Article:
minor axisIn geometry, the semiminor axis is a line segment associated with most conic sections . One end of the segment is the center of the conic section, and it is at right angles with the semimajor axis...
rotational acceleration (accelerating "smoke ring" rotation) will tend to pull matter through the throat (a case of rotational frame dragging, acting through the throat). In theory, this configuration might be used for accelerating objects (through the throat) without such objects experiencing any
gforceThe gforce associated with an object is its acceleration relative to freefall. This acceleration experienced by an object is due to the vector sum of nongravitational forces acting on an object free to move. The accelerations that are not produced by gravity are termed proper accelerations, and...
s.
Consider a toroidal mass with two degrees of rotation (both major axis and minoraxis spin, both turning inside out and revolving). This represents a "special case" in which gravitomagnetic effects generate a
chiralA chiral phenomenon is one that is not identical to its mirror image . The spin of a particle may be used to define a handedness for that particle. A symmetry transformation between the two is called parity...
corkscrewlike gravitational field around the object. The reaction forces to dragging at the inner and outer equators would normally be expected to be equal and opposite in magnitude and direction respectively in the simpler case involving only minoraxis spin. When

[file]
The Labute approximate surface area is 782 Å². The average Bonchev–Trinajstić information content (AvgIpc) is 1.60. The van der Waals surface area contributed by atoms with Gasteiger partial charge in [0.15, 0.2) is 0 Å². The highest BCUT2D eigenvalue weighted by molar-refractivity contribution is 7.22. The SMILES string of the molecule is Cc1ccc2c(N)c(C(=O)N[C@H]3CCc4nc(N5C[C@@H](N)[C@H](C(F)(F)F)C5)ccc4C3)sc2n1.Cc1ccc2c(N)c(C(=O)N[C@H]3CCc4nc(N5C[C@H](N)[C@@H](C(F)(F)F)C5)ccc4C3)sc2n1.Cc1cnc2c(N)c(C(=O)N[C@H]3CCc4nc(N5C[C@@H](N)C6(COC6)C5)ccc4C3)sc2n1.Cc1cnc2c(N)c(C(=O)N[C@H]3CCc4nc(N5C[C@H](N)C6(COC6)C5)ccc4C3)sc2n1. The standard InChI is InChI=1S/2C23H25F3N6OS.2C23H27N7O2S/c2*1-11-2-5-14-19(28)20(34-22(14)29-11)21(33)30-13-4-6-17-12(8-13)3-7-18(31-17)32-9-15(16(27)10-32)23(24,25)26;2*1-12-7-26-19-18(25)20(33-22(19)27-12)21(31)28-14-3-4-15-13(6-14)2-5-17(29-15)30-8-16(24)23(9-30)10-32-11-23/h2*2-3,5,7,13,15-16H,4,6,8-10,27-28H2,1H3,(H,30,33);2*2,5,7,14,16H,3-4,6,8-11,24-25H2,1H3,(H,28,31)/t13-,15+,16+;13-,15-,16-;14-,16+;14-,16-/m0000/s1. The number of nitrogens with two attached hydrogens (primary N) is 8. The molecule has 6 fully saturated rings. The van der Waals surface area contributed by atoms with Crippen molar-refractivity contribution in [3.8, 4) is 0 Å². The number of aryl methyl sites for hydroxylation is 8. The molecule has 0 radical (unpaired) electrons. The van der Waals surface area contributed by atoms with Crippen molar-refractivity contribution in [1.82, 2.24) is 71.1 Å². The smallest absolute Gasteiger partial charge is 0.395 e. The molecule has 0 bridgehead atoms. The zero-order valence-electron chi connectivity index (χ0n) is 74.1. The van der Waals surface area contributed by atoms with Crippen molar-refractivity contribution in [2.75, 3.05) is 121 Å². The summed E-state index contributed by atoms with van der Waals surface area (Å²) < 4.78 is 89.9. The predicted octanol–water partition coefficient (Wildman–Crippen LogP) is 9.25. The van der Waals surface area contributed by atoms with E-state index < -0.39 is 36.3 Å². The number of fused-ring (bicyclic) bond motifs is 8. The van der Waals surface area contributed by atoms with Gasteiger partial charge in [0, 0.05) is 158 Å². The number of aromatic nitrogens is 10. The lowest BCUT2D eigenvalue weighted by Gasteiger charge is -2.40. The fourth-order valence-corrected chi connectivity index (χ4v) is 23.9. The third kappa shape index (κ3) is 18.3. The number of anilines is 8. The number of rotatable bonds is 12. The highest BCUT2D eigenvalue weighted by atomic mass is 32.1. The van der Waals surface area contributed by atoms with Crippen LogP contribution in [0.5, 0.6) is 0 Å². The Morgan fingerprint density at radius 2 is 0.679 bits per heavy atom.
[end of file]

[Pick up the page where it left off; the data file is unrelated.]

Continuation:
both rotations are applied simultaneously, these two sets of reaction forces can be said to occur at different depths in a radial
Coriolis fieldIn theoretical physics a Coriolis field is one the apparent gravitational fields felt by a rotating or forciblyaccelerated body, together with the centrifugal field and the Euler field.Mathematical expression:...
that extends across the rotating torus, making it more difficult to establish that cancellation is complete.
Modelling this complex behaviour as a curved spacetime problem has yet to be done and is believed to be very difficult.
Gravitomagnetic fields of astronomical objects
The formula for the gravitomagnetic field
B_{g} near a rotating body can be derived from the GEM equations. It is given by:
where
L is the
angular momentumIn physics, angular momentum, moment of momentum, or rotational momentum is a conserved vector quantity that can be used to describe the overall state of a physical system...
of the body. At the equatorial plane,
r and
L are perpendicular, so their
dot productIn mathematics, the dot product or scalar product is an algebraic operation that takes two equallength sequences of numbers and returns a single number obtained by multiplying corresponding entries and then summing those products...
vanishes, and this formula reduces to:
The magnitude of angular momentum of a homogeneous ballshaped body is:
where:
 is the moment of inertia